In 1887, a Polish doctor called Zamenhof published the Unified Language under the pseudonym Doktora Esperanto (Doctor of hope). The language is the most widely used constructed language and became known as Esperanto. Zamenhof’s goal was to create a language that was simple to learn, politically neutral, encouraged understanding between people with different languages, fostered peace and transcended national barriers.
Scuba diving has its own language, populated with BCDS, regs and detailed discussions on the local vis. Tec divers have gone way beyond the basics and can chat for hours about the relative benefits of a variety of wings, different backplates, propulsion techniques and trim, without ever veering into any actual officially recognised language.
Tec divers belong to an exclusive club; a group of divers who chase the ideal. We want to be better. And when we get together our shared terminology and experience transcends our differences and we forge links stronger than most friendships. We are buddies, team mates, support divers, and sometimes we have to trust each other with our lives.
There is one downside to this. With our shared language, experience and TLAs (three letter acronyms) we can sometimes unintentionally exclude others.
When my partner was a member of a rowing club I went along to a BBQ and met a few of his fellow rowers and friends. Firstly, I was “just the wife.” Nobody knew or cared that I was an experienced diving instructor who owned a dive centre and ran a business. I didn’t row, therefore I was not very interesting. I stood sipping my drink listening to them discuss “hand positions”,………………. for about half an hour ……………..AAAARGH! it was time for me to make my excuses and leave them to it. I recognised that my own glazed expression and forced smile, was the same as our divers’ non-diving spouse/friend’s faces when forced to “listen” to us talking about diving.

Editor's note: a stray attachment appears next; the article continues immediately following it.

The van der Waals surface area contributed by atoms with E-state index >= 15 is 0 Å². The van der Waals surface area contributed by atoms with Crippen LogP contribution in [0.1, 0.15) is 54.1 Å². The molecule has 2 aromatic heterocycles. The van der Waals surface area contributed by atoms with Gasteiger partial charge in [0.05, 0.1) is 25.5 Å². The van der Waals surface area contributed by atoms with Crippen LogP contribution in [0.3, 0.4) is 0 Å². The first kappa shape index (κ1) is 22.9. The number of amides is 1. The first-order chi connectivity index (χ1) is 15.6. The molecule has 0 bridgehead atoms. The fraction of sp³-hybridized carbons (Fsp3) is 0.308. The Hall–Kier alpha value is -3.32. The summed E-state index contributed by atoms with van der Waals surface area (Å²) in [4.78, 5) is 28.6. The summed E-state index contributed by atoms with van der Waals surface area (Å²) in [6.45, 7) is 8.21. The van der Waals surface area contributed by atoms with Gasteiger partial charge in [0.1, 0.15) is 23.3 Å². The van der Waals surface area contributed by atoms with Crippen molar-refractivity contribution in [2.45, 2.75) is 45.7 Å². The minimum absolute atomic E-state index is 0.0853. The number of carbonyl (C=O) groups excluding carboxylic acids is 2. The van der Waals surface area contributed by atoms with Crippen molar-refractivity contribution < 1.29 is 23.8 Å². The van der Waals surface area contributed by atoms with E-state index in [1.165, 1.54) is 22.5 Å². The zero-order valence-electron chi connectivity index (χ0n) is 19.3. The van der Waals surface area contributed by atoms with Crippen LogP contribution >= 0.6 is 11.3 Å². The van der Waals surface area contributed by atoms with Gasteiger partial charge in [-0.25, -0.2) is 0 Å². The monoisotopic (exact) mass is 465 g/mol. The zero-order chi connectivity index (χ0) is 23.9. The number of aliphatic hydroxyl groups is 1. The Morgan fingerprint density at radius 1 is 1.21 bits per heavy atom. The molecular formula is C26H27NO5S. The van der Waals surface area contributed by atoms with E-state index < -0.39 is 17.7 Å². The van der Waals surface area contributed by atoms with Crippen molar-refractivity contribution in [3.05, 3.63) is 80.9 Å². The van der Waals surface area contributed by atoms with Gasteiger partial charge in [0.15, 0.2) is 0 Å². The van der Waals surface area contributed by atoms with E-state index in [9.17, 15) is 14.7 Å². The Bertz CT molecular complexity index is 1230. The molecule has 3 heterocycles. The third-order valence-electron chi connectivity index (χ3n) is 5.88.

It made me think back…..
Back in the 1990s I was doing my Advanced Open Water Plus (remember that?) diver course. Walking along the quayside, one of my classmates suddenly pointed to another group of divers and exclaimed
“Wow, look! A twinset!”
My previous understanding of the term “twinset” came from the “twinset and pearls” 1950’s matching top and cardigan fashion, so I extrapolated my current knowledge into diving and …………got it wrong.
With no knowledge of technical diving at the time, I presumed that a twinset must be the two piece wetsuits that many divers were wearing.
My buddy soon corrected me; it mean two cylinders joined together. I was unimpressed, what was the point? Nobody bothered to explain the benefits to me. Maybe they didn’t know? Maybe they didn’t think I needed to know? While I don’t think there was a need to go into all the complexities at that stage, it would have been nice if someone had taken the time to explain the basic concept of redundancy to me.
The universal diving language (TUDL?) does exactly what Esperanto set out to do and every day in diving resorts around the world we see divers interacting with each other, even though they cannot speak a mutual language, come from different cultures, have different beliefs and backgrounds. That is truly amazing!
In fact tec divers are more like a family than a club. Not only do we share a vocabulary, but we may also have “in jokes” and can sometimes look down on anyone who doesn’t “get it”.
The tec diving family is a great thing to be part of, we work together, we play together and we are changing the world through diving, equipment and scientific advancement, but we also need to remember to share our toys and make new friends as often as we can.